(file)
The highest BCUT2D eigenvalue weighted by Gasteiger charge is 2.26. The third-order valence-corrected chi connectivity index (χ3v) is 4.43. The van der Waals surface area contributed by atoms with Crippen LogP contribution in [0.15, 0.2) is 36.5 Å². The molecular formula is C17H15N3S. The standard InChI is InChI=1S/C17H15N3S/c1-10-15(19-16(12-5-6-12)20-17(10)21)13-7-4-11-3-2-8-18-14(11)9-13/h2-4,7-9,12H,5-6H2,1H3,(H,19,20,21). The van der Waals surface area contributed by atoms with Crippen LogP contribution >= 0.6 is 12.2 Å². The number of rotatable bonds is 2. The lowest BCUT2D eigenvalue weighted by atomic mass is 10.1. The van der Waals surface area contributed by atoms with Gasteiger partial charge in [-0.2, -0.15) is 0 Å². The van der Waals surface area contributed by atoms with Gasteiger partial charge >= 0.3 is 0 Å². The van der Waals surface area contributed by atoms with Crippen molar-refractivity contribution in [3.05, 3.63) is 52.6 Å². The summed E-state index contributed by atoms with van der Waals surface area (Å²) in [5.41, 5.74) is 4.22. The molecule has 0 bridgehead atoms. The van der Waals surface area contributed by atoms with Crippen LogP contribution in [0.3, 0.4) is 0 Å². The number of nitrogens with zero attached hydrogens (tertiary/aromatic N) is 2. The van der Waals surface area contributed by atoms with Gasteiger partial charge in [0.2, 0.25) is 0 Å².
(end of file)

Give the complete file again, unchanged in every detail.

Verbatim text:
The highest BCUT2D eigenvalue weighted by Gasteiger charge is 2.26. The third-order valence-corrected chi connectivity index (χ3v) is 4.43. The van der Waals surface area contributed by atoms with Crippen LogP contribution in [0.15, 0.2) is 36.5 Å². The molecular formula is C17H15N3S. The standard InChI is InChI=1S/C17H15N3S/c1-10-15(19-16(12-5-6-12)20-17(10)21)13-7-4-11-3-2-8-18-14(11)9-13/h2-4,7-9,12H,5-6H2,1H3,(H,19,20,21). The van der Waals surface area contributed by atoms with Crippen LogP contribution >= 0.6 is 12.2 Å². The number of rotatable bonds is 2. The lowest BCUT2D eigenvalue weighted by atomic mass is 10.1. The van der Waals surface area contributed by atoms with Gasteiger partial charge in [-0.2, -0.15) is 0 Å². The van der Waals surface area contributed by atoms with Gasteiger partial charge >= 0.3 is 0 Å². The van der Waals surface area contributed by atoms with Crippen molar-refractivity contribution in [3.05, 3.63) is 52.6 Å². The summed E-state index contributed by atoms with van der Waals surface area (Å²) in [5.41, 5.74) is 4.22. The molecule has 0 bridgehead atoms. The van der Waals surface area contributed by atoms with Crippen LogP contribution in [0.3, 0.4) is 0 Å². The number of nitrogens with zero attached hydrogens (tertiary/aromatic N) is 2. The van der Waals surface area contributed by atoms with Gasteiger partial charge in [0.2, 0.25) is 0 Å².